South Africa flight route among ten busiest in the world - report
03-10-2018 09:19:00 | by: Andrea Ayemoba | hits: 3720 | Tags:

With 31 914 flights in 2017, the route between Cape Town and Johannesburg was the 9th busiest between two airports in the world last year.

This is according to a new report by the Air Transport Action Group (ATAG). The report, entitled Aviation: Benefit beyond Borders, was released at the ATAG Global Sustainable Aviation Summit in Geneva on Tuesday.

The Cape Town - Johannesburg route has beaten the one between Beijing and Shanghai in 10th place with 30 029 annual flights.

The busiest "airport pair" in 2017 was the route between Jeju, an island off the coast of South Korea, and Seoul's Gimpo International Airport with 64 991 flights recorded for the year. In second place was the route between Melbourne and Sydney (54 519 annual flights) and third that between Mumbai and Delhi (47 462 annual flights). 

The ATAG report says the aviation industry in South Africa supports about 472 000 jobs and contributes about $9.3bn (about R134bn) to the country's gross domestic product (GDP). The industry is especially important as a catalyst for SA's important tourism industry.

In Africa as a whole, the aviation sector directly employed over 415 000 people in 2016. Air transport in Africa is estimated to support 6.2 million jobs (directly and indirectly) and $55.8bn of the continent's economic activity. That was 1.8% of all employment and 2.6% of all GDP in African countries in 2016.

Every person directly employed in the aviation sector and in tourism made possible by aviation supported another 14.8 jobs elsewhere in Africa, according to the report.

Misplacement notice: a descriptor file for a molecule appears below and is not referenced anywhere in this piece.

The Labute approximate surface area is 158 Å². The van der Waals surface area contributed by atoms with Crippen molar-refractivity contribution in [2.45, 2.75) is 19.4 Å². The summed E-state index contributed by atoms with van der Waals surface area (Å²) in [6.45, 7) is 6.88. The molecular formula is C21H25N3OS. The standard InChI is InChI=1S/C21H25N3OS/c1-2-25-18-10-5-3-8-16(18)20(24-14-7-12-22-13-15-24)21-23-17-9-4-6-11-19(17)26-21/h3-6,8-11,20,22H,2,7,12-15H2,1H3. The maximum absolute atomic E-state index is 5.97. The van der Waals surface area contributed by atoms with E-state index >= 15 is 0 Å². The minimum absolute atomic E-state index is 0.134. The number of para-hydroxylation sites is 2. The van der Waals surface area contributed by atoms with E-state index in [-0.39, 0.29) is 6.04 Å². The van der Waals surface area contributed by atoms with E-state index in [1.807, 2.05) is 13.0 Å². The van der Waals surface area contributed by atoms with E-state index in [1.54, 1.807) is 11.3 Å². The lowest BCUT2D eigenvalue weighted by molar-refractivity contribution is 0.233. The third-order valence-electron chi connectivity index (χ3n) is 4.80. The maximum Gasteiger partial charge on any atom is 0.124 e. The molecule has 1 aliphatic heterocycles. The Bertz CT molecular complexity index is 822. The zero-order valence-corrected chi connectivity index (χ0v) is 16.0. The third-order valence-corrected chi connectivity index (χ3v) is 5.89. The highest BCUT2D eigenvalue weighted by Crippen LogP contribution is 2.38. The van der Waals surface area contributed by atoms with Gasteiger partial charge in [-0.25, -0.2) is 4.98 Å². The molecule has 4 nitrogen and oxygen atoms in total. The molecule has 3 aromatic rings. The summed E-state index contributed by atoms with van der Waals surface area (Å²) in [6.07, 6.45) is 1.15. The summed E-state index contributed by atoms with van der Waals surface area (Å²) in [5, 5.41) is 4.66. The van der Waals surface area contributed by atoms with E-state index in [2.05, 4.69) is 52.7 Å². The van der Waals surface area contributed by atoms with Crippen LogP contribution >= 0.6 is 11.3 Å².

Similarly, $5.40 of economic activity was supported elsewhere in Africa for every $1 of gross value added directly created by the air transport sector.

Airlines, airport operators, retailers and other on-site businesses at airports and air navigation service providers and civil aircraft manufacturers also contribute to GDP in Africa. In 2016, the operations of these businesses directly generated a $10.3bn contribution to GDP.

The aviation sector’s spending with suppliers is estimated to have supported a further 601 000 jobs and a $6.8bn gross value-added contribution to GDP.

In addition, wage payments to staff – by the aviation sector and businesses in the aviation sector’s supply chain – supported 248 000 more jobs and a $2.8bn gross value-added contribution to GDP.

The aviation sector also facilitates a substantial amount of tourism in Africa. This stimulates still more economic activity, as tourists spend their money with restaurants, hotels, retailers, tour operators, and other providers of consumer goods and services, the report points out.

In 2016, spending by foreign visitors who flew to African countries supported an estimated 4.9 million jobs and a $35.9bn contribution to GDP.

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